No one should defend the use of a human shield by the army
What is surprising is that India’s attorney-general has chosen to absolve the military of wrongdoing. Even as the police ordered an inquiry into the abuses against Dar, Rohatgi, the highest legal advisor to the government, said that the soldiers “did a smart thing and defused a nasty situation.”
The last two decades in Jammu and Kashmir have been marked by atrocities on all sides. Yet now the army has managed to do something which has shocked many people. In an attempt to fend off stone pelters, the soldiers strapped 26-year-old Farooq Ahmad Dar to the front of a military jeep and went through several villages.
While the military is facing widespread criticism for using Dar as a “human shield,” some people have defended the indefensible, arguing that this is a justified response to Kashmiri protesters who hurl stones and heckle and beat members of the security forces. This is not surprising, since in India’s current hyper-nationalist environment, many right-wing groups consider any support for Kashmiri human rights to be anti-national.
But what is surprising is that India’s attorney-general has also chosen to absolve the military of wrongdoing. Even as the police ordered an inquiry into the abuses against Dar, Attorney General Mukul Rohatgi, the highest legal advisor to the government, spoke in approving tones about the whole thing.
In the late 1980s, a Pakistan-backed militancy led to an escalation of violence. Militants were responsible for numerous abuses including targeted political killings, threats against religious minorities, and indiscriminate bombings. Government troops often retaliated with force and there are serious allegations of torture, enforced disappearances and extrajudicial killings.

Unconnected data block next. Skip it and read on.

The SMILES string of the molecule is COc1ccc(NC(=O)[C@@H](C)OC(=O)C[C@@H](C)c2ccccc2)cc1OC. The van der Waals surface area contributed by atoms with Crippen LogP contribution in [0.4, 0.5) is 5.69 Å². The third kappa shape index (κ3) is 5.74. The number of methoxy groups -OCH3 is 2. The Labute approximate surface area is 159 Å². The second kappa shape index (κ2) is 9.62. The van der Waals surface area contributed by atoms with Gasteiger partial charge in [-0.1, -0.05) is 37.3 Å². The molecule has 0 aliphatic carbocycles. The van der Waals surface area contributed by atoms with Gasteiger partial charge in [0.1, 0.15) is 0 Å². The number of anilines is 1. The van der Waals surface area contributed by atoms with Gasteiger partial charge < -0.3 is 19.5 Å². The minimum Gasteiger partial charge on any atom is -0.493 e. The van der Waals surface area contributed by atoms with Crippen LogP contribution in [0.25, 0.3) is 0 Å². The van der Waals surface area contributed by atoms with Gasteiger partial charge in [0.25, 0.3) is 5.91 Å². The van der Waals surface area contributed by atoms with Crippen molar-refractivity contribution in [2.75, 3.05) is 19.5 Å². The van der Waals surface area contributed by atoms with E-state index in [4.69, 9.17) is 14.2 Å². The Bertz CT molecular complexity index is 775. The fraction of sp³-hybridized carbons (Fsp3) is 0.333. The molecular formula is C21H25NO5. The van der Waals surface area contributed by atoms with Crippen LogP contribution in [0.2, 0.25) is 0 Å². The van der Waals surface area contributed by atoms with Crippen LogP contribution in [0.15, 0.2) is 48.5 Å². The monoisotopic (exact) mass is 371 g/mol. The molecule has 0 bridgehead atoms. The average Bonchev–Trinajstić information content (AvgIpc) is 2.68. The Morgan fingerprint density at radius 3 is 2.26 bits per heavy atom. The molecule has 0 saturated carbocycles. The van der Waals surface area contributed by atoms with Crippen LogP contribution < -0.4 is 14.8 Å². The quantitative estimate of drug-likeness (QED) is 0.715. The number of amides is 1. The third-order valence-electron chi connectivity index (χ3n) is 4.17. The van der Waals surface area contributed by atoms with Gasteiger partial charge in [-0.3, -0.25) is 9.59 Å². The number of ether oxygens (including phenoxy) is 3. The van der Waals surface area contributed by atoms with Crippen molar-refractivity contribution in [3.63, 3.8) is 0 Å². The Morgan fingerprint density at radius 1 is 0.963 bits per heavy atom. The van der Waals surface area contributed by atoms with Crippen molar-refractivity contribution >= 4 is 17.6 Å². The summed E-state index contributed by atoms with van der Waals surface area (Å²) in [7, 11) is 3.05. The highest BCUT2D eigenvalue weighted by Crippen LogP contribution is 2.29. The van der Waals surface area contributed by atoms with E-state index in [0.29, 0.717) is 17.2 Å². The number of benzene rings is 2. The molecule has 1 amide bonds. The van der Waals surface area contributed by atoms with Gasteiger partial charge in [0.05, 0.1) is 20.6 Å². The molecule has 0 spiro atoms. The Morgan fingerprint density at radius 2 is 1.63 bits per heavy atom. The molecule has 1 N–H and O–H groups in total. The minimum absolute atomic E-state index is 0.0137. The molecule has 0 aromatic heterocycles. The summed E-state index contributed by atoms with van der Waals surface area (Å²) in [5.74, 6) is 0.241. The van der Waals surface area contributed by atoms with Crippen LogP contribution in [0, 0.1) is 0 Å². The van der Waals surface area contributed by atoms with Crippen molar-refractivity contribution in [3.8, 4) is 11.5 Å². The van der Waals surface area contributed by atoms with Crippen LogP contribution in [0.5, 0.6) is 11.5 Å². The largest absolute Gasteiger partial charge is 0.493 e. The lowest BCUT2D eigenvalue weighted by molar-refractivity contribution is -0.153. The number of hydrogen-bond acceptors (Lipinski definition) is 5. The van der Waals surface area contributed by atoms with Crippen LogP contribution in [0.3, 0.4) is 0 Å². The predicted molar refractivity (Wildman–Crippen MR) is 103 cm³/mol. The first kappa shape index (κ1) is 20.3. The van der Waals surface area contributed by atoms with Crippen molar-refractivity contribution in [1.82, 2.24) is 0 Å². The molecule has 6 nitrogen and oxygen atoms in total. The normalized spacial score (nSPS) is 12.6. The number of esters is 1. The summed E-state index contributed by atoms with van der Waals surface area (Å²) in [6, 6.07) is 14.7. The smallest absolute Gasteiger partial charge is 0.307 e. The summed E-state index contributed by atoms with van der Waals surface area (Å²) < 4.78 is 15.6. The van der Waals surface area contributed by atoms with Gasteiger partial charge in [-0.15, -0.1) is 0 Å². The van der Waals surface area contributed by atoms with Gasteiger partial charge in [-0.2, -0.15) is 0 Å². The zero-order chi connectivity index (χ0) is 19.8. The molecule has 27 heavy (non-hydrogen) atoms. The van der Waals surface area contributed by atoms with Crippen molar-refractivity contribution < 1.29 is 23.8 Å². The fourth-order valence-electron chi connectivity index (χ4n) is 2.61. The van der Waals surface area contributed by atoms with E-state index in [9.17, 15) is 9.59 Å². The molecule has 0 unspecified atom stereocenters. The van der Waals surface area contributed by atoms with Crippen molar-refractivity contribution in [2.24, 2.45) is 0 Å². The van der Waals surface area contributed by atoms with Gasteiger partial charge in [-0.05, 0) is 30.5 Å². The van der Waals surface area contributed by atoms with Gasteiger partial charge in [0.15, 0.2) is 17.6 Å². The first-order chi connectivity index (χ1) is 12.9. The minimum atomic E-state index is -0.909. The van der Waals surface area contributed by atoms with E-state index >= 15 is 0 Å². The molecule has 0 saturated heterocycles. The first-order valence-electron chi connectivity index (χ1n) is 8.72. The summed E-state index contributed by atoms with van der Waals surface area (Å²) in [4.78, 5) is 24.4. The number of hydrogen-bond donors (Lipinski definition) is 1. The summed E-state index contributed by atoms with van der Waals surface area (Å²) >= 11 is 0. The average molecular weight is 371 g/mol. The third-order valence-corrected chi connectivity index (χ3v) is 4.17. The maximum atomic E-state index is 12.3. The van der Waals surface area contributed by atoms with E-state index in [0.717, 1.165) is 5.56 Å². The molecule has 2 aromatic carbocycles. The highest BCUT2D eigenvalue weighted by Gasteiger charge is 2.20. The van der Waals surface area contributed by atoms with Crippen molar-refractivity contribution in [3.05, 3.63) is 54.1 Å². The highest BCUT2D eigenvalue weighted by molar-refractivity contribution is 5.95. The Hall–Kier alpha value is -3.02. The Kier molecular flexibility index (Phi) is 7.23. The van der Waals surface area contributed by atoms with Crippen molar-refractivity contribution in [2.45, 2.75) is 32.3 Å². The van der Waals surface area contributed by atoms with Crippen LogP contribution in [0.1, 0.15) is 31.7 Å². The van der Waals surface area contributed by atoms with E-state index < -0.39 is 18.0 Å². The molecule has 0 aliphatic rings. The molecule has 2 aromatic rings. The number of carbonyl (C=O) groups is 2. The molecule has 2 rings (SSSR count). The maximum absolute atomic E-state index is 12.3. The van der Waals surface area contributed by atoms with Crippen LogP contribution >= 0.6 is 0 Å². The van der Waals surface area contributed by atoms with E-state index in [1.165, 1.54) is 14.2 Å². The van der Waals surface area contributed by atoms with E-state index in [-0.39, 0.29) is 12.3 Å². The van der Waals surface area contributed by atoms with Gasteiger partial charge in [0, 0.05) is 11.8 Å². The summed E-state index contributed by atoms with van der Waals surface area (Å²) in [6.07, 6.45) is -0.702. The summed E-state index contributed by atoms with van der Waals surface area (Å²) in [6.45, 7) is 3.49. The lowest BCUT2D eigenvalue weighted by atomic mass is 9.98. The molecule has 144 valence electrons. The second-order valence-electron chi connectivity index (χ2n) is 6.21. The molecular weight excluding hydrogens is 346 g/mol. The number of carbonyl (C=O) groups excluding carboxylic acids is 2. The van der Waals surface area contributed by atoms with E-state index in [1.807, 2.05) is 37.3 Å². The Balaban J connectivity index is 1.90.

While Kashmiri militant violence has dropped considerably in recent years, those who brush off security force abuses also tend to ignore the festering anger many Kashmiris feel over the long history of atrocities. Stone-throwing protesters, some of them children, target police, soldiers and public property in repeated protests.
On April 9, protesters were once again on the streets to enforce a boycott of a by-election in Kashmir. Dar was, ironically, among the tiny 7 % who flouted the boycott by casting his ballot. He says he was on his way back from the polling station when soldiers stopped and questioned him about the protests, disbelieved his claims of innocence, then tied him to the jeep with a piece of paper attached to his chest declaring that he had been throwing stones.
The attorney general needs to be a voice of fairness, calm and reason. He should be promoting rule of law and ensuring the prosecution of security force personnel for human rights violations. He has a crucial role in ensuring justice because soldiers deployed in Jammu and Kashmir operate under immunity provided by the widely criticised Armed Forces Special Powers Act.
Containing violent protesters and restoring public order are difficult tasks for security forces all over the world, but that does not give them a pass to flout domestic law and international human rights standards. Dar, who defied a boycott to cast his ballot, is now rightly disillusioned. Justice may go some way towards restoring his faith and that of other Kashmiris.
Meenakshi Ganguly is South Asia director at Human Rights Watch
The views expressed are personal